Learn this easy Dry Brushing Paint Technique to use on furniture, crafts, artwork, and more! It’s the perfect way to add a bit of color and texture to a piece without completely hiding its natural beauty. Follow this step-by-step tutorial to get started!
This winter has been brutal, hasn’t it? Here in Indiana we’ve had more snow days and school cancellations than I can ever remember having, and we’ve been stuck inside the house for what seems like forever. Bad for my sanity, but good for productivity!
For example, this window:
This may look like a giant hunk of junk to some people (like, say, my husband), but to my fellow rustic-loving, antique-collecting friends, this is a treasure! There’s something about an old, chipped paint window that looks absolutely gorgeous hung on a wall, and that’s exactly what I had in mind when I spotted this beauty in a local antique store a few months ago! Yes… months ago. This sat in my office all through Christmas, up until about a week ago.
Don’t get me wrong, I LOVE a good aged finish, but this old window hardly had any paint left on it at all. Homegirl has seen MUCH better days. The weathered gray wood looked pretty bland against my colonial gray walls, so I broke out some white paint and the old dry brushing trick to bring the frame back to life a bit. Guess what… it worked like a charm! So today I’m going to share this easy dry brush technique with you that can be used on furniture, artwork, crafts, and more!
So the above photo is a close up of the window frame. You can see some sparse chips of white paint, but the majority is back to bare wood. I didn’t want to hide all that gorgeous weathered wood by painting a thick layer of paint on top, so I lightly dry brushed the frame to give it a “wash” of color without totally covering it. Here’s how I did it:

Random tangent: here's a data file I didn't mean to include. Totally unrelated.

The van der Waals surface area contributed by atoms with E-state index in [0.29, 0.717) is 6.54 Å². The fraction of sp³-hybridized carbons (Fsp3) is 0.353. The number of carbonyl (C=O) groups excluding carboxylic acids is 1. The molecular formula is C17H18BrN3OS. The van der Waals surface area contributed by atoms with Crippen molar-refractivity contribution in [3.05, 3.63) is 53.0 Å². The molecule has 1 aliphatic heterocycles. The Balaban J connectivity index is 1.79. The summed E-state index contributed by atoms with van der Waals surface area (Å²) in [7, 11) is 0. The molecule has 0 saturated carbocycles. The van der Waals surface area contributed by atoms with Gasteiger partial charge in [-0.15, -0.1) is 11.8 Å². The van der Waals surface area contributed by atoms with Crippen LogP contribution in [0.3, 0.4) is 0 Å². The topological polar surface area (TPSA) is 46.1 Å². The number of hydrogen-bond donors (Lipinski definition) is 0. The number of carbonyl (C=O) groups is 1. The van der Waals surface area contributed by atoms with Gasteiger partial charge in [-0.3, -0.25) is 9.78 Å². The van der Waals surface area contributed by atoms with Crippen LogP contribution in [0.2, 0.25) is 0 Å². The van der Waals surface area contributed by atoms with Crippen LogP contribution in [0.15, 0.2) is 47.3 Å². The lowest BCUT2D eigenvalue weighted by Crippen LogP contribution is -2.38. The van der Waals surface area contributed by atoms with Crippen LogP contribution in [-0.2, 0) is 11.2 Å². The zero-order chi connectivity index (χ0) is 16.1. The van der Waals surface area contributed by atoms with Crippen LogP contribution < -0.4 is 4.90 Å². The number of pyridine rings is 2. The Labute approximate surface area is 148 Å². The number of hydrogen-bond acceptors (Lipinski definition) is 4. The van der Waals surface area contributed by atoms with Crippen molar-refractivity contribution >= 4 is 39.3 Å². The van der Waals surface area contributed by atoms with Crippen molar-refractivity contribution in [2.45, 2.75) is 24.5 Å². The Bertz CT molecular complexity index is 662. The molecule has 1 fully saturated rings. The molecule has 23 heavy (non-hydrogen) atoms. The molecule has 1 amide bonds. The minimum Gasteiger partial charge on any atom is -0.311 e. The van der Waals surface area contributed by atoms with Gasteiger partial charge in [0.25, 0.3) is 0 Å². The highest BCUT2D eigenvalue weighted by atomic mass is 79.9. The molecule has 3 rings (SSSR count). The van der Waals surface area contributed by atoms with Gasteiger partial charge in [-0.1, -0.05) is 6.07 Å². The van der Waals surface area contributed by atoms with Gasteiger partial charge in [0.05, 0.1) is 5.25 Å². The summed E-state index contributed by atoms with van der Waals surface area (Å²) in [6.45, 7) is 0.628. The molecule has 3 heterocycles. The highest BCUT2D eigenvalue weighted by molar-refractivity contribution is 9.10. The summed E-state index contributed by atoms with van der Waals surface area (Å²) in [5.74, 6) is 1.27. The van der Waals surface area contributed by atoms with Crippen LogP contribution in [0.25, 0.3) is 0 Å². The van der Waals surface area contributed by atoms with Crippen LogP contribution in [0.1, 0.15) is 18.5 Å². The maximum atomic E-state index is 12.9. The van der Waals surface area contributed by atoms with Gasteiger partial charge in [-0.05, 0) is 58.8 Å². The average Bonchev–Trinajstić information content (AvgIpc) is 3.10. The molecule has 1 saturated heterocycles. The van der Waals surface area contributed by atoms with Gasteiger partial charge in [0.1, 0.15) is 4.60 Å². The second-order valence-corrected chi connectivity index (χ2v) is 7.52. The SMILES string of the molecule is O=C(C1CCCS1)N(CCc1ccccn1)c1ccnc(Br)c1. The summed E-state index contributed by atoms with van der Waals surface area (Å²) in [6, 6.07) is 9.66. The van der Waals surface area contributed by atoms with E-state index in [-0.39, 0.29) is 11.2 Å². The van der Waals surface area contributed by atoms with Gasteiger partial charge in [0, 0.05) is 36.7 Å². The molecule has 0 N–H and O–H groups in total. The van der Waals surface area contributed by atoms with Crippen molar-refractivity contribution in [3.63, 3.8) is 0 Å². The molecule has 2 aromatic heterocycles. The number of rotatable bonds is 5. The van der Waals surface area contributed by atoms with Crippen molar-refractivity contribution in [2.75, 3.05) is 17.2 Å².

paint can lid
First I dribbled a very small amount of paint on the underside of the paint can lid. You could also use a paper plate or paint tray, but the lid works just as well! Paint stirring sticks are super handy for the dribbling portion of this process, FYI.
Then I very gently dabbed the tip of a dry paint brush into the paint and dabbed it on a paper towel to remove any excess paint. You want to keep the tip of your paint brush “dry” and not saturated with paint, so I suggest starting off with just a tiny bit of paint and adding more as you get comfortable with the technique.
See how most of the bristles are still separated and not soaked in paint? This is what you are going for!
To dry brush the window frame, I used short, quick brush strokes in different directions to give it a textured, non-uniform look. This allowed me to brighten up the frame without completely covering the existing chipped paint that gives it so much character.
There’s no right or wrong way to dry brush, so get creative with your painting! For this piece, I started with the short brush strokes to lighten the entire frame, then used a “dotting” motion to add specks of paint in various places. You can stick with one color, or use different shades to create a beautiful layered look.
Here’s how the frame started:
And here’s how it looked once I was done dry brushing:
It gave the frame a much lighter, brighter appearance without losing the details and texture that already existed. I LOVE the way this window turned out!
After months and months of sitting in my office, I finally got this beauty hung on the wall, but you’ll just have to wait until next week to see the reveal! Oh I know… the agony! I’ll be sharing the finished product, along with a super easy and inexpensive DIY project to go along with it! Trust me, it’s definitely worth the wait!! Hope you enjoyed learning this great paint technique!
Have you ever dry brushed anything? What could you use this technique on?
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